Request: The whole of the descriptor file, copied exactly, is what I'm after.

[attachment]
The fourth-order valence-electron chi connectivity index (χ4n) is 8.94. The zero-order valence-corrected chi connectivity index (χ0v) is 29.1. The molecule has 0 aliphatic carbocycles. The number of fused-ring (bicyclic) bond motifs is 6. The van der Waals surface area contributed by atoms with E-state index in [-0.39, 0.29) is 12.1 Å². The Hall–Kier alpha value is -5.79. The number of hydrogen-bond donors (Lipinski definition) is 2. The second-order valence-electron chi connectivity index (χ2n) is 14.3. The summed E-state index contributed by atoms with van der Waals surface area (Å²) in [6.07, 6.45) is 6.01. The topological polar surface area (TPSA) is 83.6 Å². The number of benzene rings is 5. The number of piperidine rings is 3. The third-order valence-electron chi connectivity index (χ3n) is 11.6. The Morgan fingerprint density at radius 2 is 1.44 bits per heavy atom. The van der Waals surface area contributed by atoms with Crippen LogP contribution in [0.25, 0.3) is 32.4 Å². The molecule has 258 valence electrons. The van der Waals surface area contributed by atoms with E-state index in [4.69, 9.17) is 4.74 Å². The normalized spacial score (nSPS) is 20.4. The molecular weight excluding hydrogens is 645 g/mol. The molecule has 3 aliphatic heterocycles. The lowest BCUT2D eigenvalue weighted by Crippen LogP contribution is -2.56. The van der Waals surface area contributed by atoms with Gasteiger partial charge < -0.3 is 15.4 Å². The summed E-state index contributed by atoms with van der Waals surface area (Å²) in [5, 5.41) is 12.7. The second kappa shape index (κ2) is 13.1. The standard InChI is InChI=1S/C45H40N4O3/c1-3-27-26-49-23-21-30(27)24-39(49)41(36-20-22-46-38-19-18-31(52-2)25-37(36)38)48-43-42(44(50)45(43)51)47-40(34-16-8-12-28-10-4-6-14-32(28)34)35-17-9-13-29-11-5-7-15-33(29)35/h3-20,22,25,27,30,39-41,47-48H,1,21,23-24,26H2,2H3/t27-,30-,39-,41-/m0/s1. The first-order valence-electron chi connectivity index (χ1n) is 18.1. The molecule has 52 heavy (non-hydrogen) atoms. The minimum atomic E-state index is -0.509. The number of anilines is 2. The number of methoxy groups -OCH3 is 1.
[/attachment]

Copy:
The fourth-order valence-electron chi connectivity index (χ4n) is 8.94. The zero-order valence-corrected chi connectivity index (χ0v) is 29.1. The molecule has 0 aliphatic carbocycles. The number of fused-ring (bicyclic) bond motifs is 6. The van der Waals surface area contributed by atoms with E-state index in [-0.39, 0.29) is 12.1 Å². The Hall–Kier alpha value is -5.79. The number of hydrogen-bond donors (Lipinski definition) is 2. The second-order valence-electron chi connectivity index (χ2n) is 14.3. The summed E-state index contributed by atoms with van der Waals surface area (Å²) in [6.07, 6.45) is 6.01. The topological polar surface area (TPSA) is 83.6 Å². The number of benzene rings is 5. The number of piperidine rings is 3. The third-order valence-electron chi connectivity index (χ3n) is 11.6. The Morgan fingerprint density at radius 2 is 1.44 bits per heavy atom. The van der Waals surface area contributed by atoms with Crippen LogP contribution in [0.25, 0.3) is 32.4 Å². The molecule has 258 valence electrons. The van der Waals surface area contributed by atoms with E-state index in [4.69, 9.17) is 4.74 Å². The normalized spacial score (nSPS) is 20.4. The molecular weight excluding hydrogens is 645 g/mol. The molecule has 3 aliphatic heterocycles. The lowest BCUT2D eigenvalue weighted by Crippen LogP contribution is -2.56. The van der Waals surface area contributed by atoms with Gasteiger partial charge < -0.3 is 15.4 Å². The summed E-state index contributed by atoms with van der Waals surface area (Å²) in [5, 5.41) is 12.7. The second kappa shape index (κ2) is 13.1. The standard InChI is InChI=1S/C45H40N4O3/c1-3-27-26-49-23-21-30(27)24-39(49)41(36-20-22-46-38-19-18-31(52-2)25-37(36)38)48-43-42(44(50)45(43)51)47-40(34-16-8-12-28-10-4-6-14-32(28)34)35-17-9-13-29-11-5-7-15-33(29)35/h3-20,22,25,27,30,39-41,47-48H,1,21,23-24,26H2,2H3/t27-,30-,39-,41-/m0/s1. The first-order valence-electron chi connectivity index (χ1n) is 18.1. The molecule has 52 heavy (non-hydrogen) atoms. The minimum atomic E-state index is -0.509. The number of anilines is 2. The number of methoxy groups -OCH3 is 1.